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Ph.D. Dissertation Defense - Sathish Jayaraman

Event Details

Monday, January 11, 2021

10:00am - 12:00pm


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Event Details

TitleImproving Energy Efficiency and Productivity in Industrial Plants using Dynamic Voltage Management


Dr. Deepak Divan, ECE, Chair , Advisor

Dr. Thomas Habetler, ECE

Dr. Maryam Saeedifard, ECE

Dr. Benjamin Klein, ECE

Dr. Marilyn Brown, PUBP

Abstract: Conservation voltage reduction (CVR) is an established practice of having the distribution system loads operate at the lower end of the accepted limits based on the standard ANSI C84.1 to provide reduction in power consumption. This standard stipulates optimal voltage levels where the equipment is expected to operate with normal performance. CVR has been implemented traditionally by utilities by controlling the voltage on a distribution circuit to the lower end of the tolerance band defined by this standard. The effects of conservation voltage reduction are quantified by a metric called CVR factor (CVrf). Although utilities have tried to understand the cost and benefits of conservation voltage reduction (CVR), the practice has limited adoption. Some references have pointed out that utilities may have a concern about potential reduction in revenue they might incur due to conservation voltage reduction. CVR factor on an average at the distribution feeder level has been discussed to be 0.8.  The effects of CVR may be understood on the customer side of the meter. Existing published research studies have largely discussed utility projects and there is a gap in terms of quantifying the CVR factor, specifically for industrial and commercial loads. Industrial plants have continuous process changes, that happen throughout the day that lead to load changes making CVR factor assessment challenging. This research takes a detailed look at the approaches to extract CVR factor. Additionally, the requirements of a device for voltage management are explained. A device for voltage management is proposed that is shown to meet the detailed requirements. Existing solutions may have significant issues. Their limited fault handling capability makes them less robust to handle the forces and this may lead to destruction of the equipment or they may experience other issues including sluggish response or low efficiency.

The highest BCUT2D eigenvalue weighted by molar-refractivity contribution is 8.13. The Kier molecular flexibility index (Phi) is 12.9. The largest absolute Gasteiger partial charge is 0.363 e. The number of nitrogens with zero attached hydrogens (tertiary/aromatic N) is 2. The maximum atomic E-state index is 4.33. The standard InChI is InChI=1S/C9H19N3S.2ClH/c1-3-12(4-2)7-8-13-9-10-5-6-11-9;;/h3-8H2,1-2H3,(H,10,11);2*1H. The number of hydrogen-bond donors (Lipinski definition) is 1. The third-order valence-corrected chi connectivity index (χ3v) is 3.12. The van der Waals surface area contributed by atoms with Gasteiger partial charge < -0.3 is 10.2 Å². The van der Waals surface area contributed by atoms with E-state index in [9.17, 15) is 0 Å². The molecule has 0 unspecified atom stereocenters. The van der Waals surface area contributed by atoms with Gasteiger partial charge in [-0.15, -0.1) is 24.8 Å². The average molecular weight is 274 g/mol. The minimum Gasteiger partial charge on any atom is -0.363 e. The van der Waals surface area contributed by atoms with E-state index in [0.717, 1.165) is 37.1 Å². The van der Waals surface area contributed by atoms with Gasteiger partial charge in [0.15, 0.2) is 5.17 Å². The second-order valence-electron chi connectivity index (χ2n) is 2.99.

Last revised January 6, 2021